Chlorella Health Benefits Including Chlorella Growth Factor (CGF)
Chlorella is a class of single-celled green algae belonging to a division of green algae, that includes about 8200 species. It reproduces very rapidly through photosynthesis and requires only carbon dioxide, water, sunlight and a small amount of minerals to reproduce.
The word Chlorella comes from the Greek. Chloros meaning green and the latin word ella meaning small. In 1931, German biochemist Otto Heinrich Warburg received the Nobel prize for his study on photosynthesis in Chlorella. Melvin Calvin of the University of California received the Nobel prize for his research on the pathways of carbon dioxide assimilation in plants using Chlorella in 1961.
It was believed by many that Chlorella could be used as a potential food and energy source because it is so high in nutrients. The problem was finding an effective way to harvest the single celled-algae. It is now being mass produced in large artificial circular ponds.
In the late 1940's and early 50's world hunger was seen by many people as a growing problem. Chlorella was thought to be an effective way to end hunger because it was a high quality food for a relatively low cost.
Many institution became interested and began to research the algae. These included the Carnegie institution, the Rockefeller Foudation, the NIH, UC Berkeley, the Atomic Energy Commission, and Stanford University. After WW11 many people in Europe were starving due to the war and the worlds's inability to produce enough food to keep up with the current increase in population. Protein shortages were a problem because meat was so expensive to produce. It was calculated by the USDA that in order to be able to feed the US population by 1975 it would have to add another 200 million acres of farm land, but there was only 45 million available.
The post war population boom in the US and other places caused researchers to look to the ocean for new sources of unexploited resources. Chlorella became the focus of attention.
The Stanford Research Institute showed that when Chlorella was dried it contained 50 percent protein, several amino acids, fat, calories, and vitamins. Due to the plants photosynthetic efficiency it produced more protein per unit area than any other plant. It was predicted by one scientist that 10,000 tons of protein a year could be produced with just 20 workers staffing a one thousand-acre Chlorella farm. Chlorella seemed to be the right choice at the time because of the technilogical advancements in agriculture that were taking place and because of all the acclaim it got from experts and scientist who studied it. Unfortunately, the hype went way beyond the actual productivity of harvesting the plant.
The problem was that scientist had found that Chlorella was going to be much more difficult to harvest than they had previously thought. All their experiments were performed in the lab, not in the field. To be photosynthetically efficient enough to be practical, Chlorella would have to be placed in artificial light or in the shade. Another problem was that in order to be productive enough to meet the world's food needs, it would have to be grown in carbonated water. This would add millions to production costs. These were only some of the challenges in trying to mass produce the algae. Add to this the economic problems of the time and the plan was destined to fail, which it eventually did.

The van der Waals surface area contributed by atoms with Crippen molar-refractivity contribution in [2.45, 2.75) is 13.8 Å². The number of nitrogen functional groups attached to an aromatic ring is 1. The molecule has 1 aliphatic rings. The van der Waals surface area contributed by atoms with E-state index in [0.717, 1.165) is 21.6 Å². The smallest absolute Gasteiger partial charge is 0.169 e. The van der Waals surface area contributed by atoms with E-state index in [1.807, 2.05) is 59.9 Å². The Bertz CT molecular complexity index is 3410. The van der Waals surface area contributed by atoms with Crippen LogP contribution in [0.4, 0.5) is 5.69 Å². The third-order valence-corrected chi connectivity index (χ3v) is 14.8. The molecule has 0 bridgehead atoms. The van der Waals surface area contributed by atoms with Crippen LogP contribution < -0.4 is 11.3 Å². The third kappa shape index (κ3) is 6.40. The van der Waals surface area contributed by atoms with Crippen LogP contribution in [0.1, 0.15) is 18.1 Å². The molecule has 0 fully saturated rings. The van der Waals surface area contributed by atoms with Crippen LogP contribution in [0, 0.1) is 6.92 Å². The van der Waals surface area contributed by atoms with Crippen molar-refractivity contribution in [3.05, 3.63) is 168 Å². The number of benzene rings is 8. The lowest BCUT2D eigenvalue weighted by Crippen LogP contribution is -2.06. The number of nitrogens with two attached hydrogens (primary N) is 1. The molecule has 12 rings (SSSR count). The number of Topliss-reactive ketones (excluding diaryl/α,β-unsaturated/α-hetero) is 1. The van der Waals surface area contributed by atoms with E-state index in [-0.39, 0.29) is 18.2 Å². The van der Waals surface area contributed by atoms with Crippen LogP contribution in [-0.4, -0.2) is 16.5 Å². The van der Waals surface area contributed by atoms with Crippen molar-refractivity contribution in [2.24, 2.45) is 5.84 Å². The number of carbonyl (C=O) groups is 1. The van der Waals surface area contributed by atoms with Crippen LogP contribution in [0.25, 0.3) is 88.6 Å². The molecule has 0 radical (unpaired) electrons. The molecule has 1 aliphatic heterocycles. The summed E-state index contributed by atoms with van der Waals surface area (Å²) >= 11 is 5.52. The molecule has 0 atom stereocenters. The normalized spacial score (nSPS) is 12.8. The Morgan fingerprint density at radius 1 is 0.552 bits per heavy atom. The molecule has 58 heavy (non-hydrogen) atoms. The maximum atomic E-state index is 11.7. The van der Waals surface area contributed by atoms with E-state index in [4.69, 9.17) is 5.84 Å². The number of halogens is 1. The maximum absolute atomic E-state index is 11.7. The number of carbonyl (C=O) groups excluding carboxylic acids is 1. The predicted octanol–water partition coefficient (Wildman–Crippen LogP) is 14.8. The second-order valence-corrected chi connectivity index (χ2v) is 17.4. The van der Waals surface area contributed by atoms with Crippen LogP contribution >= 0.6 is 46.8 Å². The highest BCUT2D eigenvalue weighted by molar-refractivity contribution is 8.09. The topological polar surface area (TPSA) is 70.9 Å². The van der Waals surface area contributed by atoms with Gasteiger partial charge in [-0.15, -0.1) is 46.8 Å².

The Nutritional Value of Chlorella
Laborotory experiments on mice have found that Chlorella has anti-tumor properties. Other studies were conducted on hypertensive mice that developed enhanced vascular function when given oral doses of Chlorella. Although Chlorella was found to be unlike other plants because it was considered to be a complete source of protein, it lost it's potency when it was altered or processed. Because of this supporters of Chlorella decided to promote it for all it's other health benefits.
The following is a list of active ingredients found in Chlorella:
Dried Chlorella contains: Protein 58.4%; Total lipid (fat) 9.3%; Carbohydrate 23.2%; Fiber, total dietary 0.3%; Minerals (per 100g): Calcium, 221mg; Iodine 0.4mg; Iron, 130mg; Magnesium, 315mg; Phosphorus, 895mg; Zinc, 71.0mg. Vitamins: Vitamin C, 10.4mg; Niacin 23.8mg; Biotin 0.2mg; Pantothenic acid 1.1mg; Vitamin B1.7mg; Vitamin B-2 4.3mg; Vitamin B-6 1.4mg; Vitamin B-12 0.13mcg; Folate, 94mcg; Vitamin A (activity) 51,300 IU; Vitamin E >1.5mg (ate). Lipids include essential fatty acids and gamma linolenic acid (GLA). Amino acids: Tryptophan 0.5g; Threonine 2.4g; Isoleucine 2.3g; Leucine 4.7g; lysine 3.0g; Methionine 1.3g; Cystine 0.7g; phenylalanine 2.777g; tyrosine 2.6g; Valine 3.2g; Arginine 3.3g; Histidine 1.1g; Alanine 4.3g; Aspartic acid 4.7g; Glutamic acid 5.8g; Glycine 3.1g; proline 2.4g; serine 2.0g; Proline 2.5; Others 11.4. [Source of Information: Dr. Joseph M. Mercola 1997-2001].
The ingredient that sets chlorella apart from other super-nutrients is known as Chlorella Growth Factor (CGF). Studies have revealed that CGF increases that rate of growth in children. In adults, it has the ability to increase the production of enzymes, proteins and energy at the cellular level, which increases the bodies resistance to toxins, increase the rate of healing and slows the aging process.
Evidence of Health and Healing Benefits of Chlorella
There are those who are sceptical about Chlorella's health and healing benefits but clinical studies have proven it's healing effects. They include dioxin detoxification in humans and animals, healing from exposure to radiation in animals and high blood pressure reduction, lower serum cholesterol levels, accelerated wound healing time, and enhanced immune systems in humans.
The Significance of Chlorella Today
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